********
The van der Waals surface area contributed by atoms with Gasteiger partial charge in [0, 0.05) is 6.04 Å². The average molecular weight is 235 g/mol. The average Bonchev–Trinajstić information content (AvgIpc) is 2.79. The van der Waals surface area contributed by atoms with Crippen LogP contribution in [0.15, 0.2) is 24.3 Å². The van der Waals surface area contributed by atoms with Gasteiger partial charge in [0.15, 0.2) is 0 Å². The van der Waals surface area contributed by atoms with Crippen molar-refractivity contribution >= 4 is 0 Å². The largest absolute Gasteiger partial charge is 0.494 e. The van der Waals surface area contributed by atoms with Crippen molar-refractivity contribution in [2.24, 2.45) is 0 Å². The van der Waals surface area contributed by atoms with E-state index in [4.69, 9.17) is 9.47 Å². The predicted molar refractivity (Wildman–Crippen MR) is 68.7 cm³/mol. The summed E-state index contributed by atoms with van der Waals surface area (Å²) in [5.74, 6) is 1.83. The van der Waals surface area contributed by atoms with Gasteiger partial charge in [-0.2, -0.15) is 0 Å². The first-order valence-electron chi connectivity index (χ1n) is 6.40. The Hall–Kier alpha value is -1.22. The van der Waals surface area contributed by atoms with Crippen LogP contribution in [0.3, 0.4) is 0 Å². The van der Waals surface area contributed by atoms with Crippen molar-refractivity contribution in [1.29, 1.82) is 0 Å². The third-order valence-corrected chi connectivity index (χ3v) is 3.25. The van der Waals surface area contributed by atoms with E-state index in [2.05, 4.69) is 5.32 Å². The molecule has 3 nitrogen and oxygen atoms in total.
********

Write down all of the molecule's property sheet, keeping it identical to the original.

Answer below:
The van der Waals surface area contributed by atoms with Gasteiger partial charge in [0, 0.05) is 6.04 Å². The average molecular weight is 235 g/mol. The average Bonchev–Trinajstić information content (AvgIpc) is 2.79. The van der Waals surface area contributed by atoms with Crippen LogP contribution in [0.15, 0.2) is 24.3 Å². The van der Waals surface area contributed by atoms with Gasteiger partial charge in [0.15, 0.2) is 0 Å². The van der Waals surface area contributed by atoms with Crippen molar-refractivity contribution >= 4 is 0 Å². The largest absolute Gasteiger partial charge is 0.494 e. The van der Waals surface area contributed by atoms with Crippen molar-refractivity contribution in [2.24, 2.45) is 0 Å². The van der Waals surface area contributed by atoms with E-state index in [4.69, 9.17) is 9.47 Å². The predicted molar refractivity (Wildman–Crippen MR) is 68.7 cm³/mol. The summed E-state index contributed by atoms with van der Waals surface area (Å²) in [5.74, 6) is 1.83. The van der Waals surface area contributed by atoms with Gasteiger partial charge in [-0.2, -0.15) is 0 Å². The first-order valence-electron chi connectivity index (χ1n) is 6.40. The Hall–Kier alpha value is -1.22. The van der Waals surface area contributed by atoms with Crippen LogP contribution in [0.3, 0.4) is 0 Å². The van der Waals surface area contributed by atoms with Crippen molar-refractivity contribution in [1.29, 1.82) is 0 Å². The third-order valence-corrected chi connectivity index (χ3v) is 3.25. The van der Waals surface area contributed by atoms with E-state index in [2.05, 4.69) is 5.32 Å². The molecule has 3 nitrogen and oxygen atoms in total.